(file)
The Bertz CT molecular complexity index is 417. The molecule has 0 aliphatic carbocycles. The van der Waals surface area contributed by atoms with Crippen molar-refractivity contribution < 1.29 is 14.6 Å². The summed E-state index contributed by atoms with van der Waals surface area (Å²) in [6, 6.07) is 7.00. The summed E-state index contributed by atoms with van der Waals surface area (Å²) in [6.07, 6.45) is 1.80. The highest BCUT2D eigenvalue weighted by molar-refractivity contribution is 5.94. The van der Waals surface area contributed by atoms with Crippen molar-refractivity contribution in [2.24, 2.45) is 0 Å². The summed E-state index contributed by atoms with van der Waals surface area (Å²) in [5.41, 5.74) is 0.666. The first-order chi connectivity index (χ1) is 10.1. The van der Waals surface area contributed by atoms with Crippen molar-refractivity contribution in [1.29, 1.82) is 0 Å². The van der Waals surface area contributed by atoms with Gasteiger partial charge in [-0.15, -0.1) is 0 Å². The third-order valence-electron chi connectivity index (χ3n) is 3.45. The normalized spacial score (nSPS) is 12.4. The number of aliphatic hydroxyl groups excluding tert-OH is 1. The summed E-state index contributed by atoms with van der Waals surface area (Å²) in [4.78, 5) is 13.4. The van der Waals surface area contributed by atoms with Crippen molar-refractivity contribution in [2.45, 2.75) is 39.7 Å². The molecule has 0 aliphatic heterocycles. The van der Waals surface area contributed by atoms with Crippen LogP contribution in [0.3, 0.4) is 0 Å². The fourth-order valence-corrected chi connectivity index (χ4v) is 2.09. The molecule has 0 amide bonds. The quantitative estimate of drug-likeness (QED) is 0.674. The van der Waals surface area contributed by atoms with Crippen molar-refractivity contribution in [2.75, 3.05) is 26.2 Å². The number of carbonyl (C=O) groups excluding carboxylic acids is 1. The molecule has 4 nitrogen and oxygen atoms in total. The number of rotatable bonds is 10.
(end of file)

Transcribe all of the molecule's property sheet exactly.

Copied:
The Bertz CT molecular complexity index is 417. The molecule has 0 aliphatic carbocycles. The van der Waals surface area contributed by atoms with Crippen molar-refractivity contribution < 1.29 is 14.6 Å². The summed E-state index contributed by atoms with van der Waals surface area (Å²) in [6, 6.07) is 7.00. The summed E-state index contributed by atoms with van der Waals surface area (Å²) in [6.07, 6.45) is 1.80. The highest BCUT2D eigenvalue weighted by molar-refractivity contribution is 5.94. The van der Waals surface area contributed by atoms with Crippen molar-refractivity contribution in [2.24, 2.45) is 0 Å². The summed E-state index contributed by atoms with van der Waals surface area (Å²) in [5.41, 5.74) is 0.666. The first-order chi connectivity index (χ1) is 10.1. The van der Waals surface area contributed by atoms with Crippen molar-refractivity contribution in [1.29, 1.82) is 0 Å². The van der Waals surface area contributed by atoms with Gasteiger partial charge in [-0.15, -0.1) is 0 Å². The third-order valence-electron chi connectivity index (χ3n) is 3.45. The normalized spacial score (nSPS) is 12.4. The number of aliphatic hydroxyl groups excluding tert-OH is 1. The summed E-state index contributed by atoms with van der Waals surface area (Å²) in [4.78, 5) is 13.4. The van der Waals surface area contributed by atoms with Crippen molar-refractivity contribution in [2.45, 2.75) is 39.7 Å². The molecule has 0 aliphatic heterocycles. The van der Waals surface area contributed by atoms with Crippen LogP contribution in [0.3, 0.4) is 0 Å². The fourth-order valence-corrected chi connectivity index (χ4v) is 2.09. The molecule has 0 amide bonds. The quantitative estimate of drug-likeness (QED) is 0.674. The van der Waals surface area contributed by atoms with Crippen molar-refractivity contribution in [2.75, 3.05) is 26.2 Å². The number of carbonyl (C=O) groups excluding carboxylic acids is 1. The molecule has 4 nitrogen and oxygen atoms in total. The number of rotatable bonds is 10.